Dominion-After-River-Tower-1015It may be impossible to prove whether or not Dominion is overestimating the cost of underground lines. Assuming that is the case, whatever Dominion claims the cost will be is what these counties will have to deal with if they want to strike a compromise. I am completely opposed to requiring companies to operate at a lose while they provide a valuable service to their customers, but there must be some room for a deal.

This picture is what the Rappahannock Power Lines would look like constructed above ground. It isn’t pretty. I can understand Dominion Power preferring to construct necessary lines at a minimal cost, but the ugliness of it all may have added costs for local counties if tourists decide these eye-sores are a cause to spend their dollars elsewhere.

At the end of the day, a bargain ought to be struck, and James City County and Lancaster County should find a way to pay for underground lines in order to preserve their landscape. I am unsure of all the legal and financial issues involved, but I find it difficult to believe that there is no room for agreement. The residents of James City County and Lancaster County absolutely do not want these above ground lines and it is not as if they could choose a different power supplier in protest of Dominion’s decisions here. These projects should be put on hold until a workable alternative amenable to all parties can be established.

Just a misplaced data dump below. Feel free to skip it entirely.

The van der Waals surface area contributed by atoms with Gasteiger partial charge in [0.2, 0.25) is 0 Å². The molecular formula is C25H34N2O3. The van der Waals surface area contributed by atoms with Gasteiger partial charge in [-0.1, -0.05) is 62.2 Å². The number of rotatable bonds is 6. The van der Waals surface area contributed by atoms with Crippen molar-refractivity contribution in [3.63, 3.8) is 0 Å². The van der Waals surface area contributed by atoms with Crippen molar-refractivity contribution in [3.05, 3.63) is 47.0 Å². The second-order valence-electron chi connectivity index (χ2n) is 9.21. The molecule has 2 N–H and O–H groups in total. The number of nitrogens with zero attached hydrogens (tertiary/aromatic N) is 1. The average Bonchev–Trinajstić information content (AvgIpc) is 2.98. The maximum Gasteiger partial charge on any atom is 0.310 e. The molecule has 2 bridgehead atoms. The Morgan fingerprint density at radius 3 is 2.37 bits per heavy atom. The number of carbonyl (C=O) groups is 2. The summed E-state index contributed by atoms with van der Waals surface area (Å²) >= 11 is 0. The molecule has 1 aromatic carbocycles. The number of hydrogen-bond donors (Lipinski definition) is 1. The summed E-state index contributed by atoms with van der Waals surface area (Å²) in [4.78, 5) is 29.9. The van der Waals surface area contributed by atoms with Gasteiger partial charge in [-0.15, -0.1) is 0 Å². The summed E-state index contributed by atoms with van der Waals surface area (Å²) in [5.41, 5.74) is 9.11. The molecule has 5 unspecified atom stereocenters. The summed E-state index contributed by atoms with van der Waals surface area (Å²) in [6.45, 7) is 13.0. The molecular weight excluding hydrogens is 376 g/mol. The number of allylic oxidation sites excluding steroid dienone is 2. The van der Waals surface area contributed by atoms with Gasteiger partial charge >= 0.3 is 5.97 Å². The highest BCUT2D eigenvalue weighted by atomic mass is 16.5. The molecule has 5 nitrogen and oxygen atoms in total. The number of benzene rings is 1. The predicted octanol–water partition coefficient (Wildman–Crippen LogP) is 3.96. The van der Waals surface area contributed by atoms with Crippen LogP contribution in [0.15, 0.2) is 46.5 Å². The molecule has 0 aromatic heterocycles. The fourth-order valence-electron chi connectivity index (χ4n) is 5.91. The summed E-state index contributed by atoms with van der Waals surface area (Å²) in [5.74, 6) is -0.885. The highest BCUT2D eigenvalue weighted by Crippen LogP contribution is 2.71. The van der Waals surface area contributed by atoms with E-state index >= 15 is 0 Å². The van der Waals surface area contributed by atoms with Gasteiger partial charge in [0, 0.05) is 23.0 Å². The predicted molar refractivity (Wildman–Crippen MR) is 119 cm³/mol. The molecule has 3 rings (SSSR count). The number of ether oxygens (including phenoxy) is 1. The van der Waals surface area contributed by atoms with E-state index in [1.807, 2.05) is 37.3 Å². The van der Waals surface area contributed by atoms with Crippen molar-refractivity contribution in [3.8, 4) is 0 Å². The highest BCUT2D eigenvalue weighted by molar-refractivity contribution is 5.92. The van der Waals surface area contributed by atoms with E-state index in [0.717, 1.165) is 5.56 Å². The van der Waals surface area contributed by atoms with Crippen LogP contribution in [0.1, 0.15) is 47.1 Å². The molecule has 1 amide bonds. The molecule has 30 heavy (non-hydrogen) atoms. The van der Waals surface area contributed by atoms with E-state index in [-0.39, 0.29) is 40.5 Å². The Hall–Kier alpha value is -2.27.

Article written by: Steven Brodie Tucker

Heather Cordasco Under Undue Fire in James City County Board of Supervisors Race

The Virginia Gazette, has been rolling out a series of hit pieces against Republican Heather Cordasco, who is running for Board of Supervisors in James City County, Virginia. Folks at the Virginia Gazette are seemingly terrified that if Cordasco wins, recent property taxes levied against the residents of James City County could be struck down.